The former chair of California’s campaign finance watchdog told a local news program this weekend that the large 2012 dark money donation that led last month to a major fine against two groups did not involve any money directly from the billionaire Koch brothers.
California’s Fair Political Practices Commission (FPPC) in October announced a “record settlement” against two Arizona dark money groups, the Center to Protect Patient Rights and Americans for Responsible Leadership, that were behind a $11 million donation to 2012 ballot initiative efforts in the Golden State.
In an interview with KNBC that aired on Nov. 2, the anchor asked Ann Ravel, the recently departed chair of the FPPC, about press accounts of the individuals behind the donations, whose identities have been pieced together using a partially redacted document released by the FPPC.
“You believe the Koch brothers, Eli Broad, billionaire in Los Angeles, those were some of the names who were responsible for the money?” the anchor asked Ravel.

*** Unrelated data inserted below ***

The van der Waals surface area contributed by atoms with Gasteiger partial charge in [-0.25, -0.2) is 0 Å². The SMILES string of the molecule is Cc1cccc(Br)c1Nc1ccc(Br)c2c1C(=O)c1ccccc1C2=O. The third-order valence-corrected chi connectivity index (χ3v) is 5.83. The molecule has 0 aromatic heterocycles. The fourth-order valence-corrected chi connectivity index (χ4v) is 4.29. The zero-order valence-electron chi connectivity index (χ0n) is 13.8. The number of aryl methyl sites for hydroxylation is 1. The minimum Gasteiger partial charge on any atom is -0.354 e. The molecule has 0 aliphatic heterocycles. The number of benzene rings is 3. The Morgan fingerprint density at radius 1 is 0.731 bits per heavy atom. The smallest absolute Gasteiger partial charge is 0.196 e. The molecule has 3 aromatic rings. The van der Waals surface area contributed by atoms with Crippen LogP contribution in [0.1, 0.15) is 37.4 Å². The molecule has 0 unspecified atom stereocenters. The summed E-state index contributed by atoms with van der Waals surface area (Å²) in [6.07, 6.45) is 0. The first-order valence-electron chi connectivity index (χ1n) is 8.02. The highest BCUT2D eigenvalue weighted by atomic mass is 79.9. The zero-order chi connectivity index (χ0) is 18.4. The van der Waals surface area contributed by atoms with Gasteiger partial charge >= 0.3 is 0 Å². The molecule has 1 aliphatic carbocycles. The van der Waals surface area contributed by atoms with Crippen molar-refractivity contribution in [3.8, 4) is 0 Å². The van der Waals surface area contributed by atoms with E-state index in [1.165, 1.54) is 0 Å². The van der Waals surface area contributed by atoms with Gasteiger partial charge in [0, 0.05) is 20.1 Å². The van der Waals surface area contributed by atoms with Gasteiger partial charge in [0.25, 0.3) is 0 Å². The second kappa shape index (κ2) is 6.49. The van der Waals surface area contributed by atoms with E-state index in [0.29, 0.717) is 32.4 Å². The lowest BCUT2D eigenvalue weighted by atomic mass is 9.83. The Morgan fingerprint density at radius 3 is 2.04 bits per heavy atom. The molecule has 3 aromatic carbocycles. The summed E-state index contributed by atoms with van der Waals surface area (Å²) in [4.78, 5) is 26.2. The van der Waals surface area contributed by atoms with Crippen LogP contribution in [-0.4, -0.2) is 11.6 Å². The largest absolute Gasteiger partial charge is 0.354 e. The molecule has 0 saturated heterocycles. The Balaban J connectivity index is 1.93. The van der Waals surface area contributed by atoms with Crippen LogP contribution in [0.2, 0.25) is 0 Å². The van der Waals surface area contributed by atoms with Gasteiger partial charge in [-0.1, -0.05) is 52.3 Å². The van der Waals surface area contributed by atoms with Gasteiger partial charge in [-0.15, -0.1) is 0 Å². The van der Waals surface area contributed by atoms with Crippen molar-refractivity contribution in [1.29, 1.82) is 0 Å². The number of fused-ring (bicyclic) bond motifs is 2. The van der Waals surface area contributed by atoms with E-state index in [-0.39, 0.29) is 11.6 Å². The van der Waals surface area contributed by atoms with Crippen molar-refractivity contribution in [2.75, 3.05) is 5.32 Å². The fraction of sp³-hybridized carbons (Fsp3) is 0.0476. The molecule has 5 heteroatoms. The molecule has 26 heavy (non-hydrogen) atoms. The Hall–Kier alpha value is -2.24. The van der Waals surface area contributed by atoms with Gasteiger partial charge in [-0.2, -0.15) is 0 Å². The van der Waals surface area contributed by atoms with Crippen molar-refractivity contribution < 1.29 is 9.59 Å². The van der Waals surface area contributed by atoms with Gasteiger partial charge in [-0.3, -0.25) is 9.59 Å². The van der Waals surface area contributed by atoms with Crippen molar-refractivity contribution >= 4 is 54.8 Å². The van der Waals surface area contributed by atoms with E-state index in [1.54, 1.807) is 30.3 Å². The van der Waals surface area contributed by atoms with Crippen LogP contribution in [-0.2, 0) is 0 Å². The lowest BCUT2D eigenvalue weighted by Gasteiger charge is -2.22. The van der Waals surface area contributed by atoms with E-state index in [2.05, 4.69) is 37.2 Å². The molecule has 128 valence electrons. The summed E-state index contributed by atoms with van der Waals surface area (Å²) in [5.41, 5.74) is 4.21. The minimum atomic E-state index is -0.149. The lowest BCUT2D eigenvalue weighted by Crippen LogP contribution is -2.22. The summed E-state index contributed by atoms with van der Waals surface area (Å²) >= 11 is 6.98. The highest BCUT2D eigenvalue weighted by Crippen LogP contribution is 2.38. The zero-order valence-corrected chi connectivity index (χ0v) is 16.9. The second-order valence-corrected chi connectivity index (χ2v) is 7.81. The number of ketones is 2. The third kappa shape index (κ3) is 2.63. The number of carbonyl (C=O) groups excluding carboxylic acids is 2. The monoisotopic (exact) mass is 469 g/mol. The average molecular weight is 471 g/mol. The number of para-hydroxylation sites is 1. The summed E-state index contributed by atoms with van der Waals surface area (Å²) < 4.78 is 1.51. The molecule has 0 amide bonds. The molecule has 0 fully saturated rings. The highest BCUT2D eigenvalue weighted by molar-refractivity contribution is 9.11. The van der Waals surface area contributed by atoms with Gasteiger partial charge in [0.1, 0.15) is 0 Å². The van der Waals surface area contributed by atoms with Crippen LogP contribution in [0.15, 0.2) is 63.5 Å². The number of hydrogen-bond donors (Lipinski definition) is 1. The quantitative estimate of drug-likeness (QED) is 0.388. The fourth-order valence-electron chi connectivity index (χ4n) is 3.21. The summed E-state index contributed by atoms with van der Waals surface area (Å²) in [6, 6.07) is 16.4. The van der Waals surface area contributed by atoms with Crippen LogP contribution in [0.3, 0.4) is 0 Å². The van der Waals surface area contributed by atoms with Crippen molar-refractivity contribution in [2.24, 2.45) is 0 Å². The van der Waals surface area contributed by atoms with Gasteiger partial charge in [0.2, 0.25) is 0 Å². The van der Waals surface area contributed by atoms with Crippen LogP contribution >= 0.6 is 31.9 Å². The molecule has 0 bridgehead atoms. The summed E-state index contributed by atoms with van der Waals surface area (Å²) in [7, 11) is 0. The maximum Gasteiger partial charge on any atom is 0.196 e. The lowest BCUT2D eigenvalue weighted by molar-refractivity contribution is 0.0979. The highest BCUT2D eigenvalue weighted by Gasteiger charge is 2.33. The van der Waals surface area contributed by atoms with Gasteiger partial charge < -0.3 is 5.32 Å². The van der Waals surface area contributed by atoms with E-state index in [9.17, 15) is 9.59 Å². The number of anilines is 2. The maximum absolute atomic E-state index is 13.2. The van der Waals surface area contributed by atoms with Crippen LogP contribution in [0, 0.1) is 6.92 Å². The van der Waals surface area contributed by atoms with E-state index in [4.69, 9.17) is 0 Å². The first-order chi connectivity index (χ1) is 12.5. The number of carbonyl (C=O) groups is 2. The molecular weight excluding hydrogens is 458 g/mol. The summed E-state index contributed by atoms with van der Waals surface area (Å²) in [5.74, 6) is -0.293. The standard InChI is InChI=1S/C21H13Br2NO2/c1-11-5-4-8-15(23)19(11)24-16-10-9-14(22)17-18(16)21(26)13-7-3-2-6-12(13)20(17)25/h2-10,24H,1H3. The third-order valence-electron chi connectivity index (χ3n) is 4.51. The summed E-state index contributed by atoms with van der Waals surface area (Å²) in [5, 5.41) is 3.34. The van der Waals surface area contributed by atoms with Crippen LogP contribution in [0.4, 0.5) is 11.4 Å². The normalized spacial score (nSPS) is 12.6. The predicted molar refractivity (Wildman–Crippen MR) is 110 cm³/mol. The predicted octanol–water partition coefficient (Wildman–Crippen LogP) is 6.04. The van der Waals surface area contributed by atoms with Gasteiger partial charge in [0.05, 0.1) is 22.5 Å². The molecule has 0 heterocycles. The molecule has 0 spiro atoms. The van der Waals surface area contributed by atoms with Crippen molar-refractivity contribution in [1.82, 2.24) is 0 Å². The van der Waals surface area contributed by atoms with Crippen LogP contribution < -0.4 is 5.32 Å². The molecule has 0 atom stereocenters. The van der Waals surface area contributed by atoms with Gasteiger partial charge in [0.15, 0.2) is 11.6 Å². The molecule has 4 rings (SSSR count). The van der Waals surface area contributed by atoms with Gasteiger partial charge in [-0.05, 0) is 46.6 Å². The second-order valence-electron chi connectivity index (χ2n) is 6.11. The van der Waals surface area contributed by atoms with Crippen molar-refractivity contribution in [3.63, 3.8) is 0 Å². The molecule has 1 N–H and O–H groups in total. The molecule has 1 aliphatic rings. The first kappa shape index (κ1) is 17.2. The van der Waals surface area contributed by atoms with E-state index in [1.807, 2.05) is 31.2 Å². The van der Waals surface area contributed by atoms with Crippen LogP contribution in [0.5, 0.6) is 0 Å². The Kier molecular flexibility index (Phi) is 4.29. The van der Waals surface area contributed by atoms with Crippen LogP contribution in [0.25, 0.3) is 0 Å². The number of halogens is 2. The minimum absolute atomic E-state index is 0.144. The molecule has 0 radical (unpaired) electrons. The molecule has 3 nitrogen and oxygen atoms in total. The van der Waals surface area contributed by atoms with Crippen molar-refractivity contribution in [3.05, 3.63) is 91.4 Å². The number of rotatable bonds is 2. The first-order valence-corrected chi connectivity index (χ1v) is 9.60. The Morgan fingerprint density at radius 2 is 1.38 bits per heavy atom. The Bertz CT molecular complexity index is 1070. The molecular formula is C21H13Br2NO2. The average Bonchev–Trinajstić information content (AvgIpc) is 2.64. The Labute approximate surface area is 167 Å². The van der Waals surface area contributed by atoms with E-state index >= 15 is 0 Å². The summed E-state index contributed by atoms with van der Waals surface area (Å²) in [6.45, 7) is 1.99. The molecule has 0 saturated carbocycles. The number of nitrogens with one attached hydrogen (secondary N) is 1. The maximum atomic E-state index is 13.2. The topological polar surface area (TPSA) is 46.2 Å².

“Well it was not the Koch brothers,” Ravel replied. “It was Eli Broad, and there were some others. The Fischers, and other major donors. Some of whom are Democratic, some of whom are on the Republican side. But those were people that were identified by looking at that document. The Koch brothers have never been implicated themselves as having been direct donors.”
In a press release announcing the settlement with the Center to Protect Patient Rights and Americans for Responsible Leadership, the FPPC said that both groups operated as part of the “Koch Brothers’ Network’ of dark money political nonprofit corporations.”
(h/t Free Beacon)